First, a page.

So I decided whichever ferret was most interested in me would be the keeper.
One baby approached the glass, staring intently at me. He was white, with lots of dark silver fur that covered his back and tail. He had a small silver spot by one of his ears. He didn’t take his eyes off me. I asked to hold him.
Once in my arms, he was a typical kit, squirmy and playful, trying to pull the oversized black sunglasses from my face. I needed no further convincing. I wouldn’t even look at the other babies.
“I want this one.”
“Are you sure?” My husband and daughter were playing with a little sable, but I’d barely looked at her. I knew the coloring of my baby was a little similar to Popcorn and it might make everyone sad, but all I was interested in was that he seemed to want me.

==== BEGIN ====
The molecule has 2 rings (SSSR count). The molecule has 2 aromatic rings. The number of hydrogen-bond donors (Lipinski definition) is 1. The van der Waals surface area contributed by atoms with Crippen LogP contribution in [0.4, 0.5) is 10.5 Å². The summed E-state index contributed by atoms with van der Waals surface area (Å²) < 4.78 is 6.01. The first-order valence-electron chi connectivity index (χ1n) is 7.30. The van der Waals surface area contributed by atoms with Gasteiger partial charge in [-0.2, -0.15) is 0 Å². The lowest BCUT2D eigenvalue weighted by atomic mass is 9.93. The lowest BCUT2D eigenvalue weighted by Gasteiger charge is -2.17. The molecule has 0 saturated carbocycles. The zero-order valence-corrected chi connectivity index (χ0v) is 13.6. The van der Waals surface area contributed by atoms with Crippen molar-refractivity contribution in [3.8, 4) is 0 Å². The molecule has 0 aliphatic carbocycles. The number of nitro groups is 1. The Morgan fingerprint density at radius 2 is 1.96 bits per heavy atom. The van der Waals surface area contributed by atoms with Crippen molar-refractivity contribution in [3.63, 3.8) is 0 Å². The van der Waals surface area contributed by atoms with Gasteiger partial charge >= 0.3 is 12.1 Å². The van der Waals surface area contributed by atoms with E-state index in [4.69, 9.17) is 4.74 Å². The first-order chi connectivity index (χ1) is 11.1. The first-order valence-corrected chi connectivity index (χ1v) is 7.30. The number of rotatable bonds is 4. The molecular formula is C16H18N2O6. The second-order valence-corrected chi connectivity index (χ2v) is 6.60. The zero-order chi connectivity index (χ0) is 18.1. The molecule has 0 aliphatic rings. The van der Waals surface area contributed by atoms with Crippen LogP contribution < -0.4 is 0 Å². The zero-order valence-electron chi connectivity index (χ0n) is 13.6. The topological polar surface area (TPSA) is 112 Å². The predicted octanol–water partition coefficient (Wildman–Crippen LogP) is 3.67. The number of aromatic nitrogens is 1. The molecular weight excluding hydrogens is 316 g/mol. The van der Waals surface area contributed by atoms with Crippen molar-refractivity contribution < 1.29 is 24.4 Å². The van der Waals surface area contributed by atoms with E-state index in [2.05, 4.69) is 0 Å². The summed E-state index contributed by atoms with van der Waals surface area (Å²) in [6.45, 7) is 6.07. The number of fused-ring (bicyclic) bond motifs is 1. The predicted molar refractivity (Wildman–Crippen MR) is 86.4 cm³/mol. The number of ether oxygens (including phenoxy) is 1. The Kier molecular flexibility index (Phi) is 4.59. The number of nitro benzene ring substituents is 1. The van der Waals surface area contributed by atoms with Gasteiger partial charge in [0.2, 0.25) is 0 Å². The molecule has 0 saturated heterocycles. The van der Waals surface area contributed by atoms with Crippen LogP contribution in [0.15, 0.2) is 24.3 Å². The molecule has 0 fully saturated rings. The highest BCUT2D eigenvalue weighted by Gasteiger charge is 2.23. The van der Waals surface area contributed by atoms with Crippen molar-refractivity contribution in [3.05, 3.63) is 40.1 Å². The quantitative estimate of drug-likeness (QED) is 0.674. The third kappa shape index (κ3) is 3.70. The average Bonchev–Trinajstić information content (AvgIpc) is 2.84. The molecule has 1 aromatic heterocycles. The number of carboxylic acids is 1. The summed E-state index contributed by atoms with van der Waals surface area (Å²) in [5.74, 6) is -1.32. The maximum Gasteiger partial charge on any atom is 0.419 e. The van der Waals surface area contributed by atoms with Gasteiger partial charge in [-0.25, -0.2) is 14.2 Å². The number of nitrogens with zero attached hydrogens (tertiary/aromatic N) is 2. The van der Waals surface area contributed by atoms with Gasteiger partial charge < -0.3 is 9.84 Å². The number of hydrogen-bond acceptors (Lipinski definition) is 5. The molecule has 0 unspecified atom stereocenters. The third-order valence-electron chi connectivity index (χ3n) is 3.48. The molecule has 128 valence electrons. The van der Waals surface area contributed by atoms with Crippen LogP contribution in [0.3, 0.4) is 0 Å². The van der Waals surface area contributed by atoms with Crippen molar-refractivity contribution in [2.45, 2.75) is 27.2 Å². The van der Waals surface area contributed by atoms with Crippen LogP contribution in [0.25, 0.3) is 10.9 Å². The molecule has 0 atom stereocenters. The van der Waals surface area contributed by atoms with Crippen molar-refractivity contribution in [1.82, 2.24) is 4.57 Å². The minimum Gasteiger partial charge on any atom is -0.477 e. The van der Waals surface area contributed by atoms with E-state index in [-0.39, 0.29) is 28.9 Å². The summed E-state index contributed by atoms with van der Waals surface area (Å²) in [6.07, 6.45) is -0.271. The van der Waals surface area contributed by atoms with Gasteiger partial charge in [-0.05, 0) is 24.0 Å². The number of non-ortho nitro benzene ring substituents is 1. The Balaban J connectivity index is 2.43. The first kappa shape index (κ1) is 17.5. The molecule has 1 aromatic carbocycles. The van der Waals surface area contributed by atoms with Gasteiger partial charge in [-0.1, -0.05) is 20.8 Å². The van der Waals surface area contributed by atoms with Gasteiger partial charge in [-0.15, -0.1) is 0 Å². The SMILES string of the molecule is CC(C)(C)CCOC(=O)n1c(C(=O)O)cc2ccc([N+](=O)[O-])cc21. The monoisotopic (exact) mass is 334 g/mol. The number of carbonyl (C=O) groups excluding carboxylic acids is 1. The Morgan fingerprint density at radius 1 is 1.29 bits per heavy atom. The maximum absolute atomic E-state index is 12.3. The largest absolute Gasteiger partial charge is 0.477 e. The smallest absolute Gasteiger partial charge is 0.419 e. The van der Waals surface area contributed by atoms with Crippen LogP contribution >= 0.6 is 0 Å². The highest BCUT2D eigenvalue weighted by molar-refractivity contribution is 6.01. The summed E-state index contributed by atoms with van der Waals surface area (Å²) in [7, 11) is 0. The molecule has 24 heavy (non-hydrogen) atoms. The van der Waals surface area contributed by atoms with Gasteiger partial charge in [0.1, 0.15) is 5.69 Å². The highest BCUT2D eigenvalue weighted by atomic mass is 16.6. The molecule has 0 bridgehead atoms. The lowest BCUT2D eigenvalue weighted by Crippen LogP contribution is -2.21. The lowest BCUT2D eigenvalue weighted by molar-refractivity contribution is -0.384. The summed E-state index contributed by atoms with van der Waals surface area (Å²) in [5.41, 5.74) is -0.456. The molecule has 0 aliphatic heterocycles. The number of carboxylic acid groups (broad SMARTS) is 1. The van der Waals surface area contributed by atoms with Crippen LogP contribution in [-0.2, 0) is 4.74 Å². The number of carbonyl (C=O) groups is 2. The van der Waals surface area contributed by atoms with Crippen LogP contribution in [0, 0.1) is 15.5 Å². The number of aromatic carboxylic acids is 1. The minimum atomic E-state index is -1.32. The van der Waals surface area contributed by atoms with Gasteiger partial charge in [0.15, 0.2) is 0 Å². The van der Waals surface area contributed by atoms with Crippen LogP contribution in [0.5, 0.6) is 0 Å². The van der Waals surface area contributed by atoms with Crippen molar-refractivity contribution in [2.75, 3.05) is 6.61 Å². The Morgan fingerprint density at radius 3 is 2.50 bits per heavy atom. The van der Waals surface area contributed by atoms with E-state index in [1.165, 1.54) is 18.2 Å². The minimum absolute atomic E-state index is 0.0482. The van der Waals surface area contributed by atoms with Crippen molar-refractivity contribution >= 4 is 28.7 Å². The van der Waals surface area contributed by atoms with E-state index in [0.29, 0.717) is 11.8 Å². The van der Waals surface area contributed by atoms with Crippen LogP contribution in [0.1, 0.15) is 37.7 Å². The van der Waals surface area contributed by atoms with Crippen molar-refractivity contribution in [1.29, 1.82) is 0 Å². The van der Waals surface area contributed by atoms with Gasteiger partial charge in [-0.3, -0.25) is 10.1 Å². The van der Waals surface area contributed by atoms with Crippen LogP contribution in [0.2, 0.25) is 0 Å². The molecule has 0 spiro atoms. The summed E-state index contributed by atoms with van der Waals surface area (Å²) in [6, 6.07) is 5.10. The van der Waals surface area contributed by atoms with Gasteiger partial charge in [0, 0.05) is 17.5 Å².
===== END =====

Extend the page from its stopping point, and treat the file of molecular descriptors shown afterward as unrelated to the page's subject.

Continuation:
“Yes. This is the one.”
So they reluctantly put the sable back. Of course, I think I might have mentioned before, we left the store with TWO babies that day. The poor little sable did everything she could to get out of the aquarium once they put her back. “Aww. Look at her. You can’t leave her now!” I pointed out.
So, even though it was a stretch financially, we got them both. And that afternoon, BB had two new companions to play with. I went to work, still heartbroken over Popcorn, but also eager to return home to the new additions.
The ferrets, after a few days, were named Shiva and Kali. (When I looked up the Hindu deities, they were listed together as consorts. I assumed that meant ‘Shiva’ was male. I found out later it’s a female, but I can’t change his name. He is Shiva now, all the way through.)
Within the first several weeks, I noticed that Shiva seemed under the weather. He was playful enough, but his potty habits were, well… messy and noisy. So I took all the ferrets to the vet. At the time, he was the only sickly one, so he was given meds. Once all better, he became the typical fuzzy boy.